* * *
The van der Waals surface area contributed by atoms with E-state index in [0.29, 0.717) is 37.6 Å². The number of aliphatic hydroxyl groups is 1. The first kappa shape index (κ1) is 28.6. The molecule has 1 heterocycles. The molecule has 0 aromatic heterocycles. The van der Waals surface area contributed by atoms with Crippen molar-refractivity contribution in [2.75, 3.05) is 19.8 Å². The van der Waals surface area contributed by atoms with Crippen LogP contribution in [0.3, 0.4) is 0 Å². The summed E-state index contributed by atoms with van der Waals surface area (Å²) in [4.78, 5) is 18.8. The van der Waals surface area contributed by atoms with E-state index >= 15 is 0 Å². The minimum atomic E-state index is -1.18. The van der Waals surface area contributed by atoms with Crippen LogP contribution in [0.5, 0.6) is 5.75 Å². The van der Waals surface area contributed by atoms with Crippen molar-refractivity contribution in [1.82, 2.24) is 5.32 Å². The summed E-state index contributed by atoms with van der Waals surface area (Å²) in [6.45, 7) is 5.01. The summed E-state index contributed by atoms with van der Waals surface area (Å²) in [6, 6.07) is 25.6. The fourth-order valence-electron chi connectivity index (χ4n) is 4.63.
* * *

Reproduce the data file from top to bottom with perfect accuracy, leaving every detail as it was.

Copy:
The van der Waals surface area contributed by atoms with E-state index in [0.29, 0.717) is 37.6 Å². The number of aliphatic hydroxyl groups is 1. The first kappa shape index (κ1) is 28.6. The molecule has 1 heterocycles. The molecule has 0 aromatic heterocycles. The van der Waals surface area contributed by atoms with Crippen molar-refractivity contribution in [2.75, 3.05) is 19.8 Å². The van der Waals surface area contributed by atoms with Crippen LogP contribution in [0.3, 0.4) is 0 Å². The summed E-state index contributed by atoms with van der Waals surface area (Å²) in [4.78, 5) is 18.8. The van der Waals surface area contributed by atoms with E-state index >= 15 is 0 Å². The minimum atomic E-state index is -1.18. The van der Waals surface area contributed by atoms with Crippen LogP contribution in [0.5, 0.6) is 5.75 Å². The van der Waals surface area contributed by atoms with Crippen molar-refractivity contribution in [1.82, 2.24) is 5.32 Å². The summed E-state index contributed by atoms with van der Waals surface area (Å²) in [6.45, 7) is 5.01. The summed E-state index contributed by atoms with van der Waals surface area (Å²) in [6, 6.07) is 25.6. The fourth-order valence-electron chi connectivity index (χ4n) is 4.63.